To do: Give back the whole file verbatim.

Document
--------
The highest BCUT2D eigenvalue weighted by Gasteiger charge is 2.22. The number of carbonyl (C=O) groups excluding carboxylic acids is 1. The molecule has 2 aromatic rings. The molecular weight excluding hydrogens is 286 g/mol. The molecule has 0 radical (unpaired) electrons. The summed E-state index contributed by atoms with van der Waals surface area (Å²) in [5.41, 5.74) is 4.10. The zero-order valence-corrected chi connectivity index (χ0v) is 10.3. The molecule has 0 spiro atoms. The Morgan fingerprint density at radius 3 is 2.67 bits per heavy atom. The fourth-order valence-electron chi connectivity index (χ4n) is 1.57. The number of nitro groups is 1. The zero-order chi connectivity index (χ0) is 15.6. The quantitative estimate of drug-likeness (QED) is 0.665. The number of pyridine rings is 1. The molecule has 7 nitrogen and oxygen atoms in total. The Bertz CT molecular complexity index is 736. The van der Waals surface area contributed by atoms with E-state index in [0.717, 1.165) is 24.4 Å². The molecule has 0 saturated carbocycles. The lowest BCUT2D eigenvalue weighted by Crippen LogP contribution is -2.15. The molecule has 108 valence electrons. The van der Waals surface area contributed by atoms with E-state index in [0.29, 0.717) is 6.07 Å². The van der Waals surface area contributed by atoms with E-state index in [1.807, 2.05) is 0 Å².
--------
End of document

The highest BCUT2D eigenvalue weighted by Gasteiger charge is 2.22. The number of carbonyl (C=O) groups excluding carboxylic acids is 1. The molecule has 2 aromatic rings. The molecular weight excluding hydrogens is 286 g/mol. The molecule has 0 radical (unpaired) electrons. The summed E-state index contributed by atoms with van der Waals surface area (Å²) in [5.41, 5.74) is 4.10. The zero-order valence-corrected chi connectivity index (χ0v) is 10.3. The molecule has 0 spiro atoms. The Morgan fingerprint density at radius 3 is 2.67 bits per heavy atom. The fourth-order valence-electron chi connectivity index (χ4n) is 1.57. The number of nitro groups is 1. The zero-order chi connectivity index (χ0) is 15.6. The quantitative estimate of drug-likeness (QED) is 0.665. The number of pyridine rings is 1. The molecule has 7 nitrogen and oxygen atoms in total. The Bertz CT molecular complexity index is 736. The van der Waals surface area contributed by atoms with E-state index in [0.717, 1.165) is 24.4 Å². The molecule has 0 saturated carbocycles. The lowest BCUT2D eigenvalue weighted by Crippen LogP contribution is -2.15. The molecule has 108 valence electrons. The van der Waals surface area contributed by atoms with E-state index in [0.29, 0.717) is 6.07 Å². The van der Waals surface area contributed by atoms with E-state index in [1.807, 2.05) is 0 Å².